The Celebration of the Christian Mystery
The liturgy is the work of the whole Christ, head and
body. Our high priest celebrates it unceasingly in the
heavenly liturgy, with the holy Mother of God, the
apostles, all the saints, and the multitude of those who
have already entered the kingdom.
In a liturgical celebration, the whole assembly is
each member according to his own function. The
baptismal priesthood is that of thewhole Body of Christ.
But some of the faithful are ordained through the sacra-
ment of Holy Orders to represent Christ as head of the
The liturgical celebration involves signs and symbols
relating to creation (candles, water, fire), human life
(washing, anointing, breaking bread), and the history
of salvation (the rites of the Passover). Integrated into
the world of faith and taken up by the power of the
Holy Spirit, these cosmic elements, human rituals, and
gestures of remembrance of God become bearers of the
saving and sanctifying action of Christ.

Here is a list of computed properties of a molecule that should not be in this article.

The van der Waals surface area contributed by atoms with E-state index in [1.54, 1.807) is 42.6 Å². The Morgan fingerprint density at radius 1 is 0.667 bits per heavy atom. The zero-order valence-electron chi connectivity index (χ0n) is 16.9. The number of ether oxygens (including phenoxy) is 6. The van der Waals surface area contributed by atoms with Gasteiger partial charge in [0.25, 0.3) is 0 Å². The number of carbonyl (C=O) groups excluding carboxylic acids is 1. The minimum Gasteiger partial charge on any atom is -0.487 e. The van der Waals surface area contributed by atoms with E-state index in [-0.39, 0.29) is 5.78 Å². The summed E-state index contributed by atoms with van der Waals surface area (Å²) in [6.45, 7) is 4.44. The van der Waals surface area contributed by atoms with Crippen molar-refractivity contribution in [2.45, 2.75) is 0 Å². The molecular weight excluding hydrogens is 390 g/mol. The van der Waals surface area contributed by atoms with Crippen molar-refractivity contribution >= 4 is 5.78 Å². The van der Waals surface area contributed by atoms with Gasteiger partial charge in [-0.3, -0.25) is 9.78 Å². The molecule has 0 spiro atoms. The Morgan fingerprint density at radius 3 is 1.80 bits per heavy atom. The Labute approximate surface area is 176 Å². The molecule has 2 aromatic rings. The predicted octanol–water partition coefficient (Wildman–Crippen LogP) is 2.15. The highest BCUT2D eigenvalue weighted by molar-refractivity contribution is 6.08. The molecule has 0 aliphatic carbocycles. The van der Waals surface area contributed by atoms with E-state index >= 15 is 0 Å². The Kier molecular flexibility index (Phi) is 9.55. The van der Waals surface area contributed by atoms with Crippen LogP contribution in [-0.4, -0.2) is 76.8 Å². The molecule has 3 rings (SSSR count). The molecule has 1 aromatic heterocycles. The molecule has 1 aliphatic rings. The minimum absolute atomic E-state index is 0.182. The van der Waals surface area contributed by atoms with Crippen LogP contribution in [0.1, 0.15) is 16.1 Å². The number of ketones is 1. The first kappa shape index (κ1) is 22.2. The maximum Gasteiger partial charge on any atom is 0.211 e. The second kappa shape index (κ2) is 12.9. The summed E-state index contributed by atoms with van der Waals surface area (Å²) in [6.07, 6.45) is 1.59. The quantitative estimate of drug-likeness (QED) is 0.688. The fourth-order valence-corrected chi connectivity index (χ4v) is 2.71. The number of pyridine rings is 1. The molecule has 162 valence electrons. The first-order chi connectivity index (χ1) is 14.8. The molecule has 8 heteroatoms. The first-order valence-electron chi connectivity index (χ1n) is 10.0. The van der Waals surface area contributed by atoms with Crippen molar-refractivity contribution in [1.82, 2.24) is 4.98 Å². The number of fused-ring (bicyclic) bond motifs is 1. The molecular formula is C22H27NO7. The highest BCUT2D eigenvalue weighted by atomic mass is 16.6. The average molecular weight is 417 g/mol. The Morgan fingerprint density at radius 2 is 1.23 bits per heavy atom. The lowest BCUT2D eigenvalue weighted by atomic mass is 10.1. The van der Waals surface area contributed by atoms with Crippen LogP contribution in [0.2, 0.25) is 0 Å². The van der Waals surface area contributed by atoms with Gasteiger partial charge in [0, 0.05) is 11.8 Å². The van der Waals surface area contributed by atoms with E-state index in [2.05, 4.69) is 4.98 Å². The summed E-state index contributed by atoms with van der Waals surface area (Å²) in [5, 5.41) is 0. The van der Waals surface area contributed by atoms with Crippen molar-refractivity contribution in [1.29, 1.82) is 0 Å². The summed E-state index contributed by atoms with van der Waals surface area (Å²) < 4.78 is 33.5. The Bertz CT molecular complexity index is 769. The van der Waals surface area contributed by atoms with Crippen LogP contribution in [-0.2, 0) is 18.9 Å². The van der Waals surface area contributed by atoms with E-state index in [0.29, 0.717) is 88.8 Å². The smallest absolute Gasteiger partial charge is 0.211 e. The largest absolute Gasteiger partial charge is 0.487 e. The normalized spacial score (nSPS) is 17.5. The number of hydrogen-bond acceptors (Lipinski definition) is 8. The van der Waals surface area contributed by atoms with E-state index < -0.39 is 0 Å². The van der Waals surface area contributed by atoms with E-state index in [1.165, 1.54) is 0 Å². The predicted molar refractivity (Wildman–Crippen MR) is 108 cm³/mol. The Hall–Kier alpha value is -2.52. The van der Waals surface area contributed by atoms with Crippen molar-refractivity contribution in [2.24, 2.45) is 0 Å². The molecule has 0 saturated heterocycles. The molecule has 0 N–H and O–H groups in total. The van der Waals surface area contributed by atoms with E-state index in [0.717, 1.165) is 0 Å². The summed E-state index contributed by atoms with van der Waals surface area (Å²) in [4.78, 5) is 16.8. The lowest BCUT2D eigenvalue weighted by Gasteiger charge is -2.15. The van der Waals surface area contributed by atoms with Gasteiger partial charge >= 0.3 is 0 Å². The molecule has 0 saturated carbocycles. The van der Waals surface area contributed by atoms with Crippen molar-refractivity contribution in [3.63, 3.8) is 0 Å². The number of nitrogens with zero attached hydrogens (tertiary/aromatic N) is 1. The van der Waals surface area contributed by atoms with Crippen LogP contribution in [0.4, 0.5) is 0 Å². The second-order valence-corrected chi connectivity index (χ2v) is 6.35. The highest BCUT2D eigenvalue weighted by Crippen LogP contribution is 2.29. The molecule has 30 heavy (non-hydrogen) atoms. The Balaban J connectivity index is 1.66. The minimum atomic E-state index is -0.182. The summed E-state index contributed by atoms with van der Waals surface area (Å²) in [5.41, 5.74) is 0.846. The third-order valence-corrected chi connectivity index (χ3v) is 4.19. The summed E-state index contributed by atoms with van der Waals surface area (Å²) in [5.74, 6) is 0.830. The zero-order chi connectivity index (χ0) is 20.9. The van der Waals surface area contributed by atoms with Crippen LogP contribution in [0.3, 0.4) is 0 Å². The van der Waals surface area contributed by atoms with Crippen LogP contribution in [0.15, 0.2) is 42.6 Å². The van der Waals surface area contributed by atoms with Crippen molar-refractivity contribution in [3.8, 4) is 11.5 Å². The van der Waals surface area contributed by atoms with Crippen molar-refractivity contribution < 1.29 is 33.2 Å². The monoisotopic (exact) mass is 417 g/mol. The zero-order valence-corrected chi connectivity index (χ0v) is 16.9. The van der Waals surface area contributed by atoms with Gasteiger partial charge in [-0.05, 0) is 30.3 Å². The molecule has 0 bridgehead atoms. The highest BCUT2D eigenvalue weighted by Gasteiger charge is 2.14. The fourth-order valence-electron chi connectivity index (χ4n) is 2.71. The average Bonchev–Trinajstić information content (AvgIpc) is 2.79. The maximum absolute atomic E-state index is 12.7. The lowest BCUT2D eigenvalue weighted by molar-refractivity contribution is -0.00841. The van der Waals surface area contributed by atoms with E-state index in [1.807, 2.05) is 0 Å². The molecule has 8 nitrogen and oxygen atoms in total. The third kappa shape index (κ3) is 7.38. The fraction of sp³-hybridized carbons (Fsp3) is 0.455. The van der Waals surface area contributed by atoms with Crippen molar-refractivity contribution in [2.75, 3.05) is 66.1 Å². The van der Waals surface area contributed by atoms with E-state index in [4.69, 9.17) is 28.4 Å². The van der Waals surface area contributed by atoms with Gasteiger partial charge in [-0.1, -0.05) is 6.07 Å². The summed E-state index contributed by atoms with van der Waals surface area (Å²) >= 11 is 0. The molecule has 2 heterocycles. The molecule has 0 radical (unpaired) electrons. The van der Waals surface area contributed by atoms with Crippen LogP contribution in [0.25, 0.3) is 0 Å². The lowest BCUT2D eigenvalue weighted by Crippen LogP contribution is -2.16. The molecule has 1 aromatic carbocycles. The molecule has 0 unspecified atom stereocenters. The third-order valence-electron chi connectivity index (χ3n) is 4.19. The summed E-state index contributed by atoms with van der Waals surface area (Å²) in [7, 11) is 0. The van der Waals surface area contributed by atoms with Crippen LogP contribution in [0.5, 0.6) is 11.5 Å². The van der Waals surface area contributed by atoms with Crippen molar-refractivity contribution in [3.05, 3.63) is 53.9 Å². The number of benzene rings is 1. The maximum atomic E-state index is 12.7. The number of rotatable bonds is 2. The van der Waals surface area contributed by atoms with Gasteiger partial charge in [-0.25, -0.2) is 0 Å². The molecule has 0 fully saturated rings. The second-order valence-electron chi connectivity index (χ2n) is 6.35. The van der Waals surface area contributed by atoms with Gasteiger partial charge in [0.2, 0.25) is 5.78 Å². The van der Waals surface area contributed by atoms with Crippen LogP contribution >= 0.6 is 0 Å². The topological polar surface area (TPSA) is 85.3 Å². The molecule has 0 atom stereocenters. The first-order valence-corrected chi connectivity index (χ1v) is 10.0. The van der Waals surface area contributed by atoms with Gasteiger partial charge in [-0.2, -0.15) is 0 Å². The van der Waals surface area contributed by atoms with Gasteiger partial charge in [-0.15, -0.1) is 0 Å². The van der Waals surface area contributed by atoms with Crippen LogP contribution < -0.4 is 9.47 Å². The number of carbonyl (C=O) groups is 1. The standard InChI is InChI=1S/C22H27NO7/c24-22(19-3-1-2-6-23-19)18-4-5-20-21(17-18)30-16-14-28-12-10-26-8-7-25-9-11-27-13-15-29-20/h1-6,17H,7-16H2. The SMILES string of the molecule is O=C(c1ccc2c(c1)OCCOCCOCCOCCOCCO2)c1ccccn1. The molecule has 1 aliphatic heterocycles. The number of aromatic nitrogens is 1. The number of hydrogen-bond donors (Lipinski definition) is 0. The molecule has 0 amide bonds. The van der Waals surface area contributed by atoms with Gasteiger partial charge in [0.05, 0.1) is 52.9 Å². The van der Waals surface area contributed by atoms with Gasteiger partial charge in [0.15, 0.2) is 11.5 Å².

The Liturgy of the Word is an integral part of the
celebration. The meaning of the celebration is ex-
pressed by the Word of God which is proclaimed and
by the response of faith to it.
Song andmusic are closely connectedwith the liturgical
action. The criteria for their proper use are the beauty
expressive of prayer, the unanimous participation of the
assembly, and the sacred character of the celebration.
Sacred images in our churches and homes are in-
tended to awaken and nourish our faith in the mystery
of Christ. Through the icon of Christ and his works of
salvation, it is he whom we adore. Through sacred
images of the holy Mother of God, of the angels and
of the saints, we venerate the persons represented.
Sunday, the “Lord’s Day,” is the principal day for the
celebration of the Eucharist because it is the day of the
Resurrection. It is the pre-eminent day of the liturgical